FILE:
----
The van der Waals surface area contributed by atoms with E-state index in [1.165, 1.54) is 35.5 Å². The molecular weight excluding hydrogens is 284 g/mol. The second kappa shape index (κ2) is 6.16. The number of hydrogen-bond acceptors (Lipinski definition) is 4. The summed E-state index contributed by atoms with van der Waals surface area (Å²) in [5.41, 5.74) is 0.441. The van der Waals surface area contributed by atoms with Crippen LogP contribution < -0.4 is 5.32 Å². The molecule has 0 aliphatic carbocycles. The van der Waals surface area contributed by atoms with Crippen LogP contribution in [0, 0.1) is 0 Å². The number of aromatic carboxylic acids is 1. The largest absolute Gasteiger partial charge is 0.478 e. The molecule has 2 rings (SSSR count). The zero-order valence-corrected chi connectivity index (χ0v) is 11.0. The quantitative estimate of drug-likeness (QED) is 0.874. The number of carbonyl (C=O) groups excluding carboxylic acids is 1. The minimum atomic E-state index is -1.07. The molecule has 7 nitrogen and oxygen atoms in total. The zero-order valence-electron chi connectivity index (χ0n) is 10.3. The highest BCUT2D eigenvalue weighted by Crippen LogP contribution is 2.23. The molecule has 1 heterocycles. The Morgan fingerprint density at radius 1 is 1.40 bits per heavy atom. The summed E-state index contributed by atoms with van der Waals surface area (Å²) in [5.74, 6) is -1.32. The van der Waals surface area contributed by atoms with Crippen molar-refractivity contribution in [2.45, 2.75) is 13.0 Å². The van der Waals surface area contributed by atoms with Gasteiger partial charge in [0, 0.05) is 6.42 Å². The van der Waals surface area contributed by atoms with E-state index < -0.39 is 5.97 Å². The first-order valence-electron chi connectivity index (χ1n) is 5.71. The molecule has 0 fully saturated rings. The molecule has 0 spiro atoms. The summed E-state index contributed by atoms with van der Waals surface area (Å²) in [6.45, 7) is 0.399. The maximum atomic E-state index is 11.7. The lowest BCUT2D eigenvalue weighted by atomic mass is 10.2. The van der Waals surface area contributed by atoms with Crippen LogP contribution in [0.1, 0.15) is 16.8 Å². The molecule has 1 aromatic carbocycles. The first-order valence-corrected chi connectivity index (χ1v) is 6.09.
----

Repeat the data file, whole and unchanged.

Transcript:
The van der Waals surface area contributed by atoms with E-state index in [1.165, 1.54) is 35.5 Å². The molecular weight excluding hydrogens is 284 g/mol. The second kappa shape index (κ2) is 6.16. The number of hydrogen-bond acceptors (Lipinski definition) is 4. The summed E-state index contributed by atoms with van der Waals surface area (Å²) in [5.41, 5.74) is 0.441. The van der Waals surface area contributed by atoms with Crippen LogP contribution < -0.4 is 5.32 Å². The molecule has 0 aliphatic carbocycles. The van der Waals surface area contributed by atoms with Crippen LogP contribution in [0, 0.1) is 0 Å². The number of aromatic carboxylic acids is 1. The largest absolute Gasteiger partial charge is 0.478 e. The molecule has 2 rings (SSSR count). The zero-order valence-corrected chi connectivity index (χ0v) is 11.0. The quantitative estimate of drug-likeness (QED) is 0.874. The number of carbonyl (C=O) groups excluding carboxylic acids is 1. The minimum atomic E-state index is -1.07. The molecule has 7 nitrogen and oxygen atoms in total. The zero-order valence-electron chi connectivity index (χ0n) is 10.3. The highest BCUT2D eigenvalue weighted by Crippen LogP contribution is 2.23. The molecule has 1 heterocycles. The Morgan fingerprint density at radius 1 is 1.40 bits per heavy atom. The summed E-state index contributed by atoms with van der Waals surface area (Å²) in [5.74, 6) is -1.32. The van der Waals surface area contributed by atoms with Crippen molar-refractivity contribution in [2.45, 2.75) is 13.0 Å². The van der Waals surface area contributed by atoms with Gasteiger partial charge in [0, 0.05) is 6.42 Å². The van der Waals surface area contributed by atoms with E-state index < -0.39 is 5.97 Å². The first-order valence-electron chi connectivity index (χ1n) is 5.71. The molecule has 0 fully saturated rings. The molecule has 0 spiro atoms. The summed E-state index contributed by atoms with van der Waals surface area (Å²) in [6.45, 7) is 0.399. The maximum atomic E-state index is 11.7. The lowest BCUT2D eigenvalue weighted by atomic mass is 10.2. The van der Waals surface area contributed by atoms with Crippen LogP contribution in [0.1, 0.15) is 16.8 Å². The molecule has 1 aromatic carbocycles. The first-order valence-corrected chi connectivity index (χ1v) is 6.09.